SSG: Silly Stupid Games, perhaps? Apart from when you’re playing with people’s livelihoods and jobs, because then it’s not a game, is it?
It strikes me as particularly ironic that having started the day by promoting Mark Greene’s Christian Life & Work DVD this morning in my post about Small Group Resources, I now end it with a report on the latest shenanigans at SSG. Maybe someone could set themselves the task of producing a DVD on the topic of being a Christian employer? It could start with lessons in how not to fire your staff…
Yes, you’ve guessed it: another round, apparently, of firing-by-email. I have in front of me an email, apparently from Mr Phillip W Brewer, addressed to “Staff (in Chester)”. Dated June 1st it states:
Effectively immediately, all former SPCK Bookshops being operated by the SSG trading company are to be staffed by a new management company. Should you wish to continue your employment at the Chester bookshop, you may do so by applying for a position with the new company. The company which will operate the bookshops is ENC Management Company.
This is not a transfer of your employment under TUPE. Rather, this is notification to you by St Stephen the Great Charitable Trust that the trading company known as SSG (St Stephen the Great, a limited liability company) will no longer be operating the bookshop.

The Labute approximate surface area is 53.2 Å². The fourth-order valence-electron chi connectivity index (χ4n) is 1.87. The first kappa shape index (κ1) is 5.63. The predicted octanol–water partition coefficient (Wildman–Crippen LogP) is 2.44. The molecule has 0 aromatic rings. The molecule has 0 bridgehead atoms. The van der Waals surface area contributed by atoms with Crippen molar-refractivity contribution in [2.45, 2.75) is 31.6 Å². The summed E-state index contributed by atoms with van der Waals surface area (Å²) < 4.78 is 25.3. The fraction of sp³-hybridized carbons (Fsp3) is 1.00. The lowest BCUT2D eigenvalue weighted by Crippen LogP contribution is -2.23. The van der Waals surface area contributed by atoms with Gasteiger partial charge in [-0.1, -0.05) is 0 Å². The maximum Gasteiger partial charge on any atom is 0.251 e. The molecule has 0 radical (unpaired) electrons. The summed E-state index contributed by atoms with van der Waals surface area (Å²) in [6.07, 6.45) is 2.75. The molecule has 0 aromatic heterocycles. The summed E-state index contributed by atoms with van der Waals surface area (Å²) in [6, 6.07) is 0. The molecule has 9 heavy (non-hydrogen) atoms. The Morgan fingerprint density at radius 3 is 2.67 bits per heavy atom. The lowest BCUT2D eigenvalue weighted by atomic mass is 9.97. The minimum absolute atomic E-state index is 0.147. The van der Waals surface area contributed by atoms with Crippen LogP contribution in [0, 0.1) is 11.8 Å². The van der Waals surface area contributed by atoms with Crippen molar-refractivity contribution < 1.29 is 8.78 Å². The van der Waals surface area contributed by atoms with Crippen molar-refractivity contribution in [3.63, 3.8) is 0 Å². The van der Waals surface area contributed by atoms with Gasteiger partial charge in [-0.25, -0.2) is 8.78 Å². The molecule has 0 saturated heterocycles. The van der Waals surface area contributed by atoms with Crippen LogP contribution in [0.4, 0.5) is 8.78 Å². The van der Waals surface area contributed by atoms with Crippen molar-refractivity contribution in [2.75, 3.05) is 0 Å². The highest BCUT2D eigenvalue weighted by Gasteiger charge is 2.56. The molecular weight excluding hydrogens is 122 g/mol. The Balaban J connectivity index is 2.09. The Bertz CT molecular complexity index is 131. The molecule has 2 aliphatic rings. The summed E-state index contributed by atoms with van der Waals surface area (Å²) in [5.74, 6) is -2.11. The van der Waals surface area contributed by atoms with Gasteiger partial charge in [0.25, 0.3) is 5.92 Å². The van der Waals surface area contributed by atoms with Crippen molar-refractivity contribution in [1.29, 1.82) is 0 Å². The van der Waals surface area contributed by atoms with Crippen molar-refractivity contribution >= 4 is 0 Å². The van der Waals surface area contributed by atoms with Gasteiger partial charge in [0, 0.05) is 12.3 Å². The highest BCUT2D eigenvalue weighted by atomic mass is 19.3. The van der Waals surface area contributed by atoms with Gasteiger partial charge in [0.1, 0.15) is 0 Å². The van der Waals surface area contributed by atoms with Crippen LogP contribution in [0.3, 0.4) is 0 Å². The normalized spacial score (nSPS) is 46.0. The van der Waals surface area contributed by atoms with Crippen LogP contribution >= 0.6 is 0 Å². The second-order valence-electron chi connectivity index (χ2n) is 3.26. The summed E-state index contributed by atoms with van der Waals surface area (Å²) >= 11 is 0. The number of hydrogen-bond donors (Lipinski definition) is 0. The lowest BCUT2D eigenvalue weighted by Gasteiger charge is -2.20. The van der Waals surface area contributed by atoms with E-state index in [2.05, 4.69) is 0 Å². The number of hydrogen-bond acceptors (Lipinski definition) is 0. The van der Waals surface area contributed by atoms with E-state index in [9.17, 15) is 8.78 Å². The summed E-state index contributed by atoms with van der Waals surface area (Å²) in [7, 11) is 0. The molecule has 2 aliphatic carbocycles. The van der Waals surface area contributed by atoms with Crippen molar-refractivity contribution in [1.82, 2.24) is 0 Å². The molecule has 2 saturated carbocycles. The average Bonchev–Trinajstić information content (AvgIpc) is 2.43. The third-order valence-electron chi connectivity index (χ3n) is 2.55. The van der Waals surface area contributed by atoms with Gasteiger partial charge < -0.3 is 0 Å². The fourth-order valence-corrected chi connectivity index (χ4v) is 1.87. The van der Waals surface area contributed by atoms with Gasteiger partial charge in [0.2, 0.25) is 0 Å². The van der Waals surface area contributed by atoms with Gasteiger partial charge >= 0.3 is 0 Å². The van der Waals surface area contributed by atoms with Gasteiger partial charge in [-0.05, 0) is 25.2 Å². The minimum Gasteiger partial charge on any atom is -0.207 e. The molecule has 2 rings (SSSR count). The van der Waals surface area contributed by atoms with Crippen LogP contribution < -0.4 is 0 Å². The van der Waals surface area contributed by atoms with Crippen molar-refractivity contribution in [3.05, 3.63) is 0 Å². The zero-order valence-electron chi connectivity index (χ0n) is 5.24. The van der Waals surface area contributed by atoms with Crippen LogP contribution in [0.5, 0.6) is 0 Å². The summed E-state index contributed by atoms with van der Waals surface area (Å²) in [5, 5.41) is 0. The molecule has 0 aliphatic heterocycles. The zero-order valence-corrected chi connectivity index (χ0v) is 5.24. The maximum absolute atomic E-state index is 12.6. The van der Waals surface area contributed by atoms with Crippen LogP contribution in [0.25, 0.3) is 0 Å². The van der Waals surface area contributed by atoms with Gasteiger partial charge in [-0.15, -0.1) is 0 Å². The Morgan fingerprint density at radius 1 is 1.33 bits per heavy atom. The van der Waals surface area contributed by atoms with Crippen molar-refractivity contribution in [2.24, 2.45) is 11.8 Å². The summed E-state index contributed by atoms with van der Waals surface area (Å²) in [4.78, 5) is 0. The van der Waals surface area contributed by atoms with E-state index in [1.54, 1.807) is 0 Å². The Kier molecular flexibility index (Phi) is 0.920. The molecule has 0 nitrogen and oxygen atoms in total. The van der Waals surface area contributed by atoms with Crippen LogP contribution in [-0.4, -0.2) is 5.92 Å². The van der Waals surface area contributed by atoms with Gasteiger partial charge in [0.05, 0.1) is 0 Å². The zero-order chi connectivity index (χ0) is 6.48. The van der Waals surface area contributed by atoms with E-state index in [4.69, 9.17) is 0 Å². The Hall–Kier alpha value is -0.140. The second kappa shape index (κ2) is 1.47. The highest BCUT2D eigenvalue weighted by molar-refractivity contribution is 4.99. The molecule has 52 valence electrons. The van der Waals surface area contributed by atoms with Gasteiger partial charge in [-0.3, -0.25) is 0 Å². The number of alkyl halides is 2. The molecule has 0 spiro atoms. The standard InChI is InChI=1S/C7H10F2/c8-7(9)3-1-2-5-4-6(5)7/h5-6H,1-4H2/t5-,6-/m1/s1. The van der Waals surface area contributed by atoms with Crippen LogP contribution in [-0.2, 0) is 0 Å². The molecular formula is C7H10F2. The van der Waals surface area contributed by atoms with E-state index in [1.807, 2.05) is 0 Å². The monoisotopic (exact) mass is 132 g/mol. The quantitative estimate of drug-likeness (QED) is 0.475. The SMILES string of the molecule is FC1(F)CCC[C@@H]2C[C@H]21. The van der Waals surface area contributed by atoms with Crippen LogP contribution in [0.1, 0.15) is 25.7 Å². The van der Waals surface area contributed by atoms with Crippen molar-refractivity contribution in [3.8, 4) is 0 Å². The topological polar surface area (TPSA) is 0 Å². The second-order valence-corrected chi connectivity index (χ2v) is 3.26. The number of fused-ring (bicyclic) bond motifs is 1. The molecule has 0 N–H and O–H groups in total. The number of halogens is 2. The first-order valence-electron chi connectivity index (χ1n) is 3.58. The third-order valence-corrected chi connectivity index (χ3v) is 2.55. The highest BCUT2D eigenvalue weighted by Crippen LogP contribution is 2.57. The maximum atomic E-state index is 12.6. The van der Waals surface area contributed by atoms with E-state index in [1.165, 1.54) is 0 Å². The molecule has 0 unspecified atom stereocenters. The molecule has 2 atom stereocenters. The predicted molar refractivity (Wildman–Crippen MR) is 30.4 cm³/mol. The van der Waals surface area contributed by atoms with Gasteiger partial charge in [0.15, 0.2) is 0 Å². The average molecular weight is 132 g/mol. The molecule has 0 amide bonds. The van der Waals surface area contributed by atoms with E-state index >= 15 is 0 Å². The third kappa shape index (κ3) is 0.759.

I’m told that the staff have been in touch with their union and are being advised on how to proceed. Or not, as the case may be: who can say?
I invited the Booksellers Association (BA) — of which SSG and I both happen to be members — to comment, but have been told that there can be “no official or unofficial response from the BA, the ruling body of which has in this case specifically taken the established line that we do not comment on how members run their businesses.” That’s OK, then, I guess: I can abuse my employees as much as I like and no one’s going to hold me responsible. Where did I read that story about someone washing his hands?
In the midst of the nightmares, some good news: Dave Walker’s Cartoon Church Blog is back online, albeit at a temporary location: http://cartoonchurch.wordpress.com/ — welcome back, Dave!
Please feel free to post your own suggestions on what SSG or the new initials ENC might really stand for…
Update 5th June 2008
Have just been informed that the Brewers have now advised staff that they can continue to work under their old contracts whilst SSG takes legal advice… watch this space…
Update 6th June 2008
Dave Walker has posted a copy of an email “sent to most if not all of the former SPCK shops by Mark Brewer” which states: